[Shader Library] Night Vision Post Processing Filter (GLSL)



Shader Library - Night Vision PostFX


This shader officially starts Geeks3D’s shader library. The Shader Library is the place for all shaders I use in GeeXLab demos. Most of these shaders can be easily used in other softwares like Blender Game Engine for example.

This night vision shader is based on this algorithm with some modifications. I added a simple luminance analysis in order to amplify parts with low luminance.

You can download the demo to see the shader in real time:
Download PostFX Night Vision Demo

Unzip the demo somewhere and run Night_Vision_Demo.exe. That’s all.

You need Python 2.6.3 (2.6.2 is also ok) to run the demo. If you don’t have yet Python, get the Windows installer HERE.

This demo uses GeeXLab. The source code of the night vision filter can be found in the PostFX_Night_Vision_Lib.xml file. The main source code (that is loaded first) is Night_Vision_Demo.xml.

Shader desription

Language: OpenGL 2 – GLSL

Type: Post processing filter.

Inputs

  • sceneBuffer (sampler2D): the scene buffer.
  • noiseTex (sampler2D): noise texture to add some artifacts to the night vision device. The noise texture comes from this free noise texture pack.
  • maskTex (sampler2D): binocular mask of the night vision device.
  • elapsedTime (float): elapsed time in seconds.
  • luminanceThreshold (float): allows to change the luminance threshold. Default value: 0.2
  • colorAmplification (float): amplification factor for pixels with low luminance. Default value: 4.0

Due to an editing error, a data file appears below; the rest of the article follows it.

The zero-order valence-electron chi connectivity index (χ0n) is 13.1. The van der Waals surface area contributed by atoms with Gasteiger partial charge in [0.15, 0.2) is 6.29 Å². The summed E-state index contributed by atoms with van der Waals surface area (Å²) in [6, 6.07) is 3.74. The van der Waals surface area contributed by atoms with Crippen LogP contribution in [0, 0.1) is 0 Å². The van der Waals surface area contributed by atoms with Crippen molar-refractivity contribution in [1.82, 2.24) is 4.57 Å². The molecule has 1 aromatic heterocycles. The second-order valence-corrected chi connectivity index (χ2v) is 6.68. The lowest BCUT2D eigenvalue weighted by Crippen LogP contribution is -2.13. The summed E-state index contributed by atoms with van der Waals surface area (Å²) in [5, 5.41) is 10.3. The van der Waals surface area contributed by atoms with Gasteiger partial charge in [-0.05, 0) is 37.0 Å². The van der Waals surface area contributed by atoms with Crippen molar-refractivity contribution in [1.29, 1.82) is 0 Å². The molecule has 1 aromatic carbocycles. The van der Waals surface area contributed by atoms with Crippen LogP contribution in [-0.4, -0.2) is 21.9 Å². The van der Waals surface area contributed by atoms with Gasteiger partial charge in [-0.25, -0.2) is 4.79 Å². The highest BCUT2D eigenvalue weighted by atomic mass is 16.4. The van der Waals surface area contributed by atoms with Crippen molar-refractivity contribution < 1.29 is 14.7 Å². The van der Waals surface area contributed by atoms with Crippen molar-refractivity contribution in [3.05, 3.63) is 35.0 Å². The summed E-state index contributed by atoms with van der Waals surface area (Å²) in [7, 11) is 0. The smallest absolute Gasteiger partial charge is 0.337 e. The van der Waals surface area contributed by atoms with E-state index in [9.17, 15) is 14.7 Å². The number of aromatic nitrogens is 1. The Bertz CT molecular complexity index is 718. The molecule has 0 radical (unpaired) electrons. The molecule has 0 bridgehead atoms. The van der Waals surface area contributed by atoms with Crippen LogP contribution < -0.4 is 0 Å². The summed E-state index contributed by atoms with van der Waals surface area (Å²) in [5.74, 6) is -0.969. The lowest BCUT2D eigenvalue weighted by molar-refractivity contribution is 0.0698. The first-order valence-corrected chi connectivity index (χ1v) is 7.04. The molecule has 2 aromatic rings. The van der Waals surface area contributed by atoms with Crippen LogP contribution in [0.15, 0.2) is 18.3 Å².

• effectCoverage (float): effect screen coverage – only for demo needs! Default value: 0.5 (half screen)

Ouputs: color buffer

Shader code:

[Vertex_Shader]
void main()
{	
  gl_Position = ftransform();		
  gl_TexCoord[0] = gl_MultiTexCoord0;
}
[Pixel_Shader]
uniform sampler2D sceneBuffer;
uniform sampler2D noiseTex; 
uniform sampler2D maskTex; 
uniform float elapsedTime; // seconds
uniform float luminanceThreshold; // 0.2
uniform float colorAmplification; // 4.0
uniform float effectCoverage; // 0.5
void main ()
{
  vec4 finalColor;
  // Set effectCoverage to 1.0 for normal use.  
  if (gl_TexCoord[0].x < effectCoverage) 
  {
    vec2 uv;           
    uv.x = 0.4*sin(elapsedTime*50.0);                                 
    uv.y = 0.4*cos(elapsedTime*50.0);                                 
    float m = texture2D(maskTex, gl_TexCoord[0].st).r;
    vec3 n = texture2D(noiseTex, 
                 (gl_TexCoord[0].st*3.5) + uv).rgb;
    vec3 c = texture2D(sceneBuffer, gl_TexCoord[0].st 
                               + (n.xy*0.005)).rgb;
  
    float lum = dot(vec3(0.30, 0.59, 0.11), c);
    if (lum < luminanceThreshold)
      c *= colorAmplification; 
  
    vec3 visionColor = vec3(0.1, 0.95, 0.2);
    finalColor.rgb = (c + (n*0.2)) * visionColor * m;
   }
   else
   {
    finalColor = texture2D(sceneBuffer, 
                   gl_TexCoord[0].st);
   }
  gl_FragColor.rgb = finalColor.rgb;
  gl_FragColor.a = 1.0;
}			

Before testing on ATI Radeon, the shader contained this line:

float lum = dot(vec4(0.30, 0.59, 0.11, 0.0), c);

where c is a vec3. NVIDIA GLSL compiler (based on Cg) accepts this instruction.
But Radeon GLSL compiler is strict and doesn't accept this line because it can't compile:

float lum = dot(vec4, vec3);

Little conclusion: always test your shaders on ATI and NVIDIA boards...

Related links and references:





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